With a forecast for sunny spells and light wind we were expecting an easier visit to Malham than the horizontal rain of our March visit and we set out in the morning with light cloud cover which looked promising for the morning in the woods, hoping for some sunlight breaking through in the afternoon. With a full group we just about filled the snug at the comfortable Lister Arms and had a chat about our photography day ahead along with a look at a selection of landscape images with some ideas of subjects to look out for along the way over a welcome cup of coffee.
Setting out on our walk we arrived in the woods around Janet’s Foss to find plenty of wild garlic still in bloom making the woodland just as interesting to photograph as the waterfall itself. The sun was already shining quite brightly, but the occasional white cloud gave some nice diffused light to capture some moving water and woodland shots. As the lighting got more tricky we moved on to Gordale Scar and up to the waterfalls at the top which looked fantastic in the open shade of the limestone cliffs at the top of the scar before moving back out into the sun to find a picnic spot for our lunch by Gordale Beck – with great views into the scar itself (top).
After lunch we made our way up the short sharp climb to the viewpoint above Gordale Scar, which proved to be one of the highlights of the day with moving clouds providing interesting lighting on the fields and dry stone walls of Malhamdale below, particularly looking into the light which really brought out the lush green of the landscape and we were pleased to see some great abstract images of dry stone wall patterns appearing on the backs of cameras.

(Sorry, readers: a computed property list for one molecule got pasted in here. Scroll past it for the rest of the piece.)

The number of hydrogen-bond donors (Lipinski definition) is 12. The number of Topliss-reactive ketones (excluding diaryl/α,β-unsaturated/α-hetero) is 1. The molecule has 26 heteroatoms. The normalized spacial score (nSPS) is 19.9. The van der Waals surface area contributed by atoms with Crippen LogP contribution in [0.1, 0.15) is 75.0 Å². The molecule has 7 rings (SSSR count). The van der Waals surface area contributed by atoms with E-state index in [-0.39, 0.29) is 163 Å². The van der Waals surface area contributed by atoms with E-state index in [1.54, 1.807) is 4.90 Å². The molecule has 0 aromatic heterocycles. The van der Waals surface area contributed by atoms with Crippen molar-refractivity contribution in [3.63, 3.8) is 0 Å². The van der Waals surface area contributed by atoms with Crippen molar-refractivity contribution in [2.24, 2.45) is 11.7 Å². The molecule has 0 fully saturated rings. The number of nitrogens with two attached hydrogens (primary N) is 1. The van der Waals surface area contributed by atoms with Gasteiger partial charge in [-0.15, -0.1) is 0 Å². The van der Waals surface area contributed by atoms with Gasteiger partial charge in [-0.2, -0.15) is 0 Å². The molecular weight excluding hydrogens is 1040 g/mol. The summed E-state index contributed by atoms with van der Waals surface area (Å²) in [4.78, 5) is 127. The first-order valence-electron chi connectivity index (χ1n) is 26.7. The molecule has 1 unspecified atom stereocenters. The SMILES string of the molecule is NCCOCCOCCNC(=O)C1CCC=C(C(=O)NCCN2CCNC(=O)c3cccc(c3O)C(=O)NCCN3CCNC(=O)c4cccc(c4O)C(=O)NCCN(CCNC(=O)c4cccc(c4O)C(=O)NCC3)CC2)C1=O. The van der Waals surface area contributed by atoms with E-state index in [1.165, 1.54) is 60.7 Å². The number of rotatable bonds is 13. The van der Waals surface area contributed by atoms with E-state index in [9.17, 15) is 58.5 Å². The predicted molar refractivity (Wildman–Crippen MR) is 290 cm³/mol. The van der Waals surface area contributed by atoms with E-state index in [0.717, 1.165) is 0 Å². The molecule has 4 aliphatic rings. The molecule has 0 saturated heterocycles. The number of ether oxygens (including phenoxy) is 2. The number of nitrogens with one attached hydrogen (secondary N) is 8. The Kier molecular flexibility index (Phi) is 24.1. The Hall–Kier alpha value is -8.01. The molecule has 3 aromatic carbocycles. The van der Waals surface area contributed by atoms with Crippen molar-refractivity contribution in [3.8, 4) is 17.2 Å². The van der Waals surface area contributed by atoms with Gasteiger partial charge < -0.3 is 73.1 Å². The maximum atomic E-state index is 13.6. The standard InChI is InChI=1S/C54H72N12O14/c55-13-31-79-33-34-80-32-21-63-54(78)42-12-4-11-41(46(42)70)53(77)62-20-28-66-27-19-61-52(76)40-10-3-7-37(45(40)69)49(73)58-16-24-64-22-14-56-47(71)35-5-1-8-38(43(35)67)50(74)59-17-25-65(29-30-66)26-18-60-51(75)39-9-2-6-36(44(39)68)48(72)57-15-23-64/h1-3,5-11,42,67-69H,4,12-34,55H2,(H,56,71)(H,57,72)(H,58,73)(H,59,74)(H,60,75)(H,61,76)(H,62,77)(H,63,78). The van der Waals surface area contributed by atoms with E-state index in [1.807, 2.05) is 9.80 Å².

We lingered here for quite a while as the light was so good before making our way across the moorland to the lone tree in the middle of an area of limestone pavement.
The grykes in the limestone made fantastic lines leading up to the tree and we had some interesting clouds moving behind it so everyone got some great shots, experimenting with composition and the placement of the tree in the frame and thinking about the possibilities for black and white conversion at the post-processing stage. We eventually tore ourselves away from the tree and wandered down the lane and across the fields to the top of Malham Cove.
Our usual spot on a grassy mound just above the limestone pavement at the top of the cove again yielded a great view over Malhamdale but the bright light on the limestone was a bit harsh so we were soon exploring around the limestone itself and finding little detail compositions which worked very nicely – especially areas with a bit of backlit vegetation growing up through the grykes.
Eventually we descended to below the cove and had a last look at it from the side of Malham Beck. The strong sun casts a shadow across the face of the cover into the afternoon so photographing the whole thing can be a bit difficult, but the dark limestone of the shaded part of the cliff made the ideal backdrop for photographing the sidelit trees along the banks of the beck, providing a fitting end to a very enjoyable day’s photography and plenty to talk about over a refreshing drink back at the Lister Arms before the journey home. We were very pleased to see so many great images at the post-processing session the next day!
If you’d like to join us for a trip to Malham (it’s our most popular workshop) we’ve got three more dates coming up this year – see the Malham and Gordale Photography Workshop page for details.